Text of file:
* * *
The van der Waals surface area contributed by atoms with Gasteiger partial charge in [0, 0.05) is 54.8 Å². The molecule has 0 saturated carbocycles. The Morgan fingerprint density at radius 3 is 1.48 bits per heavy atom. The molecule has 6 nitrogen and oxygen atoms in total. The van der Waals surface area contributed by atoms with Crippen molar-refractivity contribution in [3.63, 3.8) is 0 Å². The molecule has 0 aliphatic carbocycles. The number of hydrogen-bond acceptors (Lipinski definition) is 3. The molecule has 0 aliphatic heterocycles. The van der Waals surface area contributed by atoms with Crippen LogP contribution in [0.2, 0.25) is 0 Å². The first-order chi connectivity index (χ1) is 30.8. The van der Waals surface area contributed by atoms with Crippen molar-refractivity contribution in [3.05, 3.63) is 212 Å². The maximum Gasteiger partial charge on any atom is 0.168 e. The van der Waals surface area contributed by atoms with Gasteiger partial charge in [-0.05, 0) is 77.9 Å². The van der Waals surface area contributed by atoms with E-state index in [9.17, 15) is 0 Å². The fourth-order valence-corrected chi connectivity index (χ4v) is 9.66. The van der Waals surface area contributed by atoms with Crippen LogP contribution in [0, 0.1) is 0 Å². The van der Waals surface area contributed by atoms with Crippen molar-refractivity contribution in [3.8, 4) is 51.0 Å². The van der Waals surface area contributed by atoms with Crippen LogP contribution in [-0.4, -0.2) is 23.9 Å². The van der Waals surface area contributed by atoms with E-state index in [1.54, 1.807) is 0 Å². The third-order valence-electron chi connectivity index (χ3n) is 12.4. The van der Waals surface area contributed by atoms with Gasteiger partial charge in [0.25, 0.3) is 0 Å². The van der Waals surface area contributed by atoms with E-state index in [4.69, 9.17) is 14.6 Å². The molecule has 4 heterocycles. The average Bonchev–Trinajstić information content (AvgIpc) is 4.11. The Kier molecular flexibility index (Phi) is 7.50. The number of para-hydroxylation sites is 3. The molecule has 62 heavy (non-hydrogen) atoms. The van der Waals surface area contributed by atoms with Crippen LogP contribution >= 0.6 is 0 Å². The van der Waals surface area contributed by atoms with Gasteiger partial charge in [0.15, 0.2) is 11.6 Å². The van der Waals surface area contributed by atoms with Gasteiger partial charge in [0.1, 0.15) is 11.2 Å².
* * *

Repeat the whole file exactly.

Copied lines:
The van der Waals surface area contributed by atoms with Gasteiger partial charge in [0, 0.05) is 54.8 Å². The molecule has 0 saturated carbocycles. The Morgan fingerprint density at radius 3 is 1.48 bits per heavy atom. The molecule has 6 nitrogen and oxygen atoms in total. The van der Waals surface area contributed by atoms with Crippen molar-refractivity contribution in [3.63, 3.8) is 0 Å². The molecule has 0 aliphatic carbocycles. The number of hydrogen-bond acceptors (Lipinski definition) is 3. The molecule has 0 aliphatic heterocycles. The van der Waals surface area contributed by atoms with Crippen LogP contribution in [0.2, 0.25) is 0 Å². The first-order chi connectivity index (χ1) is 30.8. The van der Waals surface area contributed by atoms with Crippen molar-refractivity contribution in [3.05, 3.63) is 212 Å². The maximum Gasteiger partial charge on any atom is 0.168 e. The van der Waals surface area contributed by atoms with Gasteiger partial charge in [-0.05, 0) is 77.9 Å². The van der Waals surface area contributed by atoms with E-state index in [9.17, 15) is 0 Å². The fourth-order valence-corrected chi connectivity index (χ4v) is 9.66. The van der Waals surface area contributed by atoms with Crippen LogP contribution in [0, 0.1) is 0 Å². The van der Waals surface area contributed by atoms with Crippen molar-refractivity contribution in [3.8, 4) is 51.0 Å². The van der Waals surface area contributed by atoms with Crippen LogP contribution in [-0.4, -0.2) is 23.9 Å². The van der Waals surface area contributed by atoms with E-state index in [1.54, 1.807) is 0 Å². The third-order valence-electron chi connectivity index (χ3n) is 12.4. The van der Waals surface area contributed by atoms with Gasteiger partial charge in [0.25, 0.3) is 0 Å². The van der Waals surface area contributed by atoms with E-state index in [4.69, 9.17) is 14.6 Å². The molecule has 4 heterocycles. The average Bonchev–Trinajstić information content (AvgIpc) is 4.11. The Kier molecular flexibility index (Phi) is 7.50. The number of para-hydroxylation sites is 3. The molecule has 62 heavy (non-hydrogen) atoms. The van der Waals surface area contributed by atoms with Crippen LogP contribution >= 0.6 is 0 Å². The van der Waals surface area contributed by atoms with Gasteiger partial charge in [0.15, 0.2) is 11.6 Å². The van der Waals surface area contributed by atoms with Gasteiger partial charge in [0.1, 0.15) is 11.2 Å².